-- Gerry -- "I don't plan to ever really grow up ... I'm just going to learn how to act in public!"

View teenagewoodworker's profile

teenagewoodworker

2727 posts in 3232 days


#9 posted 07-02-2009 06:08 PM

some fences also you just cant fix. my old fence had about a 1/6” bow in it and it didnt lock down at the end no matter what adjustments i made and it would deflect like crazy. the new fence was just the best way to go

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a1Jim

115202 posts in 3041 days


#10 posted 07-02-2009 06:13 PM

when shoping for table saws I always say check the fence first and then the rest of the features. I would try to find a used saw ,fences can cost the same or more than a good used saw.

-- http://artisticwoodstudio.com Custom furniture

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knotscott

7214 posts in 2839 days


#11 posted 07-02-2009 06:16 PM

Dane – The Vega U26 and the Shop Fox Classic are the only popular aftermarket fence I know that are limited to 26”. AFAIK, the Biese, HTC, Exacta II, Shop Fox Aluma Classic, and Delta T2 all offer at least 30” that don’t need additional support.

-- Happiness is like wetting your pants...everyone can see it, but only you can feel the warmth....

View TheDane's profile

TheDane

4997 posts in 3127 days


#12 posted 07-02-2009 09:20 PM

HTC has discontinued their Multi-Fence system … it is still on their website, but when I called them direct was told it was no longer being produced.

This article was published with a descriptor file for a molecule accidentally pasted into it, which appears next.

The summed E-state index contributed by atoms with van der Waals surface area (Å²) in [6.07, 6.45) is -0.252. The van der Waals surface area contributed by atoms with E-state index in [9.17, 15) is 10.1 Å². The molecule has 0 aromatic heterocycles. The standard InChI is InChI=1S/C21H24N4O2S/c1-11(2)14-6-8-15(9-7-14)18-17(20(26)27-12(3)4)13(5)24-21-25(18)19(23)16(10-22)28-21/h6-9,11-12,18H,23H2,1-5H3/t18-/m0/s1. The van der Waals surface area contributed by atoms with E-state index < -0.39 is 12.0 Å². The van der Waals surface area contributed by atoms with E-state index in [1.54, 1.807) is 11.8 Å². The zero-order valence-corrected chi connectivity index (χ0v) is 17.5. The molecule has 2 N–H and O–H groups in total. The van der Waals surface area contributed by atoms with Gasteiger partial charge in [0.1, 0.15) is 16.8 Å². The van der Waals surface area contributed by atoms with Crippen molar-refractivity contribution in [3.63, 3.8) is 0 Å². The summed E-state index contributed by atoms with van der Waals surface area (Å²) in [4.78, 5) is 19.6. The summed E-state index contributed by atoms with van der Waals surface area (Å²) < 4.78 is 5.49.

I saw the auxilliary legs on the Shop Fox W1720 … missed the fact that the W1716 doesn’t require them! There is a guy on WoodNet selling Exact II (older model I believe) for $95 w/o rails … that may be an affordable way to go.

-- Gerry -- "I don't plan to ever really grow up ... I'm just going to learn how to act in public!"

View Hobbywood's profile

Hobbywood

7 posts in 2699 days


#13 posted 07-17-2009 07:13 PM

Recently retired, I am trying to put the workshop that I built in 1988 in shape. The fence on my jwts-10 Jet Tablesaw began acting up. When I pull the lever down to lock the fence in position, it does not hold. The back seems to hold when the front does not. I have never had this problem before and was wondering where you suggest I begin to take it apart and clean/oil and maybe adjust it? Only one of the two bolts on one top end appears to have anything to do with the tightening of the small black arm around the back rail when the screw on the front of it is turned. Any suggestion?
This is my first email to anyone on Lumberjocks and I am not that great at mechanics but can follow directions.
Any help you could give me would be appreciated.
Wayne

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TheDane

4997 posts in 3127 days


#14 posted 07-17-2009 07:38 PM

Hobbywood—Don’t know that I can help much. Is it possible the rear lock got bent a bit? I checked the manual that came with my saw, and there is no mention of any front-to-rear adjustments to the fence.

I have a newer JWTS-10 (model 708100 … purchased 11/06), and am replacing the stock fence with a Shop Fox Classic. The stock fence is hard to keep aligned, is hard to clamp to, and worst of all has a round top!

-- Gerry -- "I don't plan to ever really grow up ... I'm just going to learn how to act in public!"